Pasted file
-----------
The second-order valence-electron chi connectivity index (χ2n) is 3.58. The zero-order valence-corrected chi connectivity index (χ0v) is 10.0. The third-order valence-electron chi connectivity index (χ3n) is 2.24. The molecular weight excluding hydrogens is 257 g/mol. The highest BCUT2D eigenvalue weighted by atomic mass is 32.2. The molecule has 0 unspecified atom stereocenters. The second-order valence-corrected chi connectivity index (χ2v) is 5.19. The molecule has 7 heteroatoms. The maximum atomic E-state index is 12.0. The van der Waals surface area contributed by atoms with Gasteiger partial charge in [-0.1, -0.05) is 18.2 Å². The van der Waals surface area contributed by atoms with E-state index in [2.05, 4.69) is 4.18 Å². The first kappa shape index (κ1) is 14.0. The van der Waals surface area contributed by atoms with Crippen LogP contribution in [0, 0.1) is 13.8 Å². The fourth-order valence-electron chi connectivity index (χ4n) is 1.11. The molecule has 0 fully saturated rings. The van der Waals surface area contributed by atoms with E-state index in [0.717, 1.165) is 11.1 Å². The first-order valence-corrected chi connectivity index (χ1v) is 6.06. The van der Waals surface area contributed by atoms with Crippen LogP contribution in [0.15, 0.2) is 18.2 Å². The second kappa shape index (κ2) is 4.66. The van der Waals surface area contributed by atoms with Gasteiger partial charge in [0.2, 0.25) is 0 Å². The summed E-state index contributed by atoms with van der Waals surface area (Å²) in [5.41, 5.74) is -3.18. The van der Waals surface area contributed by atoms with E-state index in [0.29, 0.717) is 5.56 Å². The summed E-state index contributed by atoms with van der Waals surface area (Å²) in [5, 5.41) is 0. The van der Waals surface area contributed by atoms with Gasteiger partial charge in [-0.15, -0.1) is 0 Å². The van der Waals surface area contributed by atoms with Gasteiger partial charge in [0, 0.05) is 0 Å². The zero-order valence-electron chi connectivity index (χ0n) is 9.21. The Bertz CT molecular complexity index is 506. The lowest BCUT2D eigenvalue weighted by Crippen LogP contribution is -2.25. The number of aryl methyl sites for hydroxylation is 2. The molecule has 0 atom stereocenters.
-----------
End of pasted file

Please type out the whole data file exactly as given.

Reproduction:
The second-order valence-electron chi connectivity index (χ2n) is 3.58. The zero-order valence-corrected chi connectivity index (χ0v) is 10.0. The third-order valence-electron chi connectivity index (χ3n) is 2.24. The molecular weight excluding hydrogens is 257 g/mol. The highest BCUT2D eigenvalue weighted by atomic mass is 32.2. The molecule has 0 unspecified atom stereocenters. The second-order valence-corrected chi connectivity index (χ2v) is 5.19. The molecule has 7 heteroatoms. The maximum atomic E-state index is 12.0. The van der Waals surface area contributed by atoms with Gasteiger partial charge in [-0.1, -0.05) is 18.2 Å². The van der Waals surface area contributed by atoms with E-state index in [2.05, 4.69) is 4.18 Å². The first kappa shape index (κ1) is 14.0. The van der Waals surface area contributed by atoms with Crippen LogP contribution in [0, 0.1) is 13.8 Å². The fourth-order valence-electron chi connectivity index (χ4n) is 1.11. The molecule has 0 fully saturated rings. The van der Waals surface area contributed by atoms with E-state index in [0.717, 1.165) is 11.1 Å². The first-order valence-corrected chi connectivity index (χ1v) is 6.06. The van der Waals surface area contributed by atoms with Crippen LogP contribution in [0.15, 0.2) is 18.2 Å². The second kappa shape index (κ2) is 4.66. The van der Waals surface area contributed by atoms with Gasteiger partial charge in [0.2, 0.25) is 0 Å². The summed E-state index contributed by atoms with van der Waals surface area (Å²) in [5.41, 5.74) is -3.18. The van der Waals surface area contributed by atoms with E-state index in [0.29, 0.717) is 5.56 Å². The summed E-state index contributed by atoms with van der Waals surface area (Å²) in [5, 5.41) is 0. The van der Waals surface area contributed by atoms with Gasteiger partial charge in [-0.15, -0.1) is 0 Å². The van der Waals surface area contributed by atoms with Gasteiger partial charge in [0, 0.05) is 0 Å². The zero-order valence-electron chi connectivity index (χ0n) is 9.21. The Bertz CT molecular complexity index is 506. The lowest BCUT2D eigenvalue weighted by Crippen LogP contribution is -2.25. The number of aryl methyl sites for hydroxylation is 2. The molecule has 0 atom stereocenters.